Abnormal connections between different chambers of the heart, or between heart vessels, are called cardiac or arterial shunts. The most common of these in dogs is known as patent ductus arteriosus, or "PDA". A PDA is an abnormal persistent arterial connection between the aorta and the pulmonary artery after birth. During prenatal life, the ductus arteriosus is a normal anatomical feature that allows most fetal blood to bypass the nonfunctioning fetal lungs. However, this fetal channel should close shortly before or within a day or two after birth - once the puppy takes its first few breaths and its lungs become inflated. When the ductus arteriosus remains open -or "patent" - it puts increased burdens on the heart's left chambers, which causes them to enlarge or dilate. This, in turn, reduces the flow of blood out through the aorta and thereby decreases oxygen delivery to all body tissues. PDAs occur in all breeds and ages of dogs, but they most commonly are identified in young animals. Left untreated, a PDA will contribute to congestive heart failure in dogs and will almost always be fatal.
Causes of Patent Ductus Arteriosus in Dogs
Arterial shunts are normal in fetal animals (including people), but they should close within a short time of birth. A patent ductus arteriosus is one of the most common congenital heart defects in dogs (congenital defects are those which are present at birth). Unfortunately, little is known about why PDA develops so frequently in domestic dogs. It may be influenced by a number of factors or combinations of factors, including environmental, infectious, nutritional, pharmaceutical and/or toxicological factors, among others. Usually, the exact causes of PDA are never determined. However, there are strong genetic factors which predispose certain dogs to retain a patent ductus arteriosus, especially in some smaller dog breeds. This is considered to be an inherited disorder by most veterinary cardiologists.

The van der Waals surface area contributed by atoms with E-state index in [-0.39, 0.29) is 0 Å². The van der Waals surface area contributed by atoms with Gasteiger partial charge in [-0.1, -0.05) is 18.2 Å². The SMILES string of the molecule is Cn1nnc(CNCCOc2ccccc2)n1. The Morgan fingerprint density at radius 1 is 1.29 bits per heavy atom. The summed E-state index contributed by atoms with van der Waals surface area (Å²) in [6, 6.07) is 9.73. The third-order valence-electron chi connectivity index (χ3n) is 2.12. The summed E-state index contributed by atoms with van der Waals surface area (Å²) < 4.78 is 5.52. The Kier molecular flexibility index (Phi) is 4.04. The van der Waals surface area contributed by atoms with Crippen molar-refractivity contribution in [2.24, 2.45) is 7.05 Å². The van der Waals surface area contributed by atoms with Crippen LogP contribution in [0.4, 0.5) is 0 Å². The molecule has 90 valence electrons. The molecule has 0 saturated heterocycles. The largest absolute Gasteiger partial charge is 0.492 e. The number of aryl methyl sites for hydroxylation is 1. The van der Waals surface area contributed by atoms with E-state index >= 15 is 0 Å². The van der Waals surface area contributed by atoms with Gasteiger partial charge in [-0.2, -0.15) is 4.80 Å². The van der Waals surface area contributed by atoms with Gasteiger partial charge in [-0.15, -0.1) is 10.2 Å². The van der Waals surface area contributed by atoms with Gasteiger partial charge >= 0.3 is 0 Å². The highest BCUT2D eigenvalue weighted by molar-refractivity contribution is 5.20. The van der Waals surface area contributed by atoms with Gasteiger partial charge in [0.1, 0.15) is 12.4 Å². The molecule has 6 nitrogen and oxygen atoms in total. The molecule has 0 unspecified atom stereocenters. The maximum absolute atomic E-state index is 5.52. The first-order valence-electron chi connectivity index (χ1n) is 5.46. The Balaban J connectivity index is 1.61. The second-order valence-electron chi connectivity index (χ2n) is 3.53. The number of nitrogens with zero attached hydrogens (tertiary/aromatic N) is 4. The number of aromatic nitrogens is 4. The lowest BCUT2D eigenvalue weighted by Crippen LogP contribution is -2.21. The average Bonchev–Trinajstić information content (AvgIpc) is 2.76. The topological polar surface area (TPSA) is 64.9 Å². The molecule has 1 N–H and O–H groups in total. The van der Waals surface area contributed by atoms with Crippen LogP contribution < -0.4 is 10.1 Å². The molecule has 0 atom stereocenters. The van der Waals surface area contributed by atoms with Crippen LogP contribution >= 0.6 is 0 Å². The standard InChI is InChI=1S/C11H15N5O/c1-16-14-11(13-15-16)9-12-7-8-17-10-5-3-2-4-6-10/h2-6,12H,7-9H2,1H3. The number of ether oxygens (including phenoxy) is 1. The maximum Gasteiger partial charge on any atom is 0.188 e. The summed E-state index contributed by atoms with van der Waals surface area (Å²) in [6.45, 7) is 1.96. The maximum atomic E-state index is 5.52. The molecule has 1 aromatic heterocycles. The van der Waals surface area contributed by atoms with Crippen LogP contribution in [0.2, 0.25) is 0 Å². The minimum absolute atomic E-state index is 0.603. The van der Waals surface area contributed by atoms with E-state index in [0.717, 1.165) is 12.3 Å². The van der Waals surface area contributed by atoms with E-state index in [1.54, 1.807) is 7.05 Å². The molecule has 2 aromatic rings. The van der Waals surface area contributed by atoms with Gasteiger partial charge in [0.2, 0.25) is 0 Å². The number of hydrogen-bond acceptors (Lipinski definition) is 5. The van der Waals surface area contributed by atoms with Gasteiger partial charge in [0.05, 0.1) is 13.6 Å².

Affected dogs should not be bred and should be spayed or neutered once they are stable enough for elective surgery. There is no other known way to prevent patent ductus arteriosus in companion dogs.
Signs of patent ductus arteriosus (PDA) in domestic dogs can take years to develop, but some dogs show mild signs from this disorder as early as one year of age. It is critical to detect PDA as early in a dog's life as possible, because this congenital defect is almost always surgically correctable. Surgery has a much better chance of success if the PDA is detected before the onset of congestive heart failure or other irreversible heart damage. Also, reputable breeders will want to take affected animals out of their breeding programs.
Symptoms of Patent Ductus Arteriosus
Owners of affected dogs may not notice any symptoms of PDA. Most cases are identified by a veterinarian during the initial puppy wellness examination and vaccination visit, based upon hearing a loud, continuous heart murmur when ausculting the puppy's chest (listening to the heart and lungs through a stethoscope). When symptoms do become noticeable, they are typically signs of congestive heart failure and can include one or more of the following:
Palpable heart murmur; feels like a washing machine churning behind the dog's left elbow.
Exercise intolerance; tiring with exercise
Failure to thrive
Respiratory distress – difficulty breathing (dyspnea); rapid breathing (tachypnea); shallow breathing
Collapse; episodes of fainting
Death from congestive heart failure if not treated
Dogs At Increased Risk
For some unknown reason, female dogs are more likely than males to retain a patent ductus arteriosus. This is a heritable condition. Predisposed breeds include the English Springer Spaniel, Maltese, Pomeranian, Yorkshire Terrier, Shetland Sheepdog, Keeshond, Bichon Frise, Collie, Chihuahua, Cocker Spaniel, German Shepherd, Cavalier King Charles Spaniel, Labrador Retriever and Standard, Toy and Miniature Poodle.
Patent ductus arteriosus (PDA) is not extremely difficult to diagnose, but it can require a keen ear and insight on the part of the diagnosing veterinarian. Most cases of PDA are diagnosed during the initial puppy wellness examination and puppy vaccination series.
How Patent Ductus Arteriosus is Diagnosed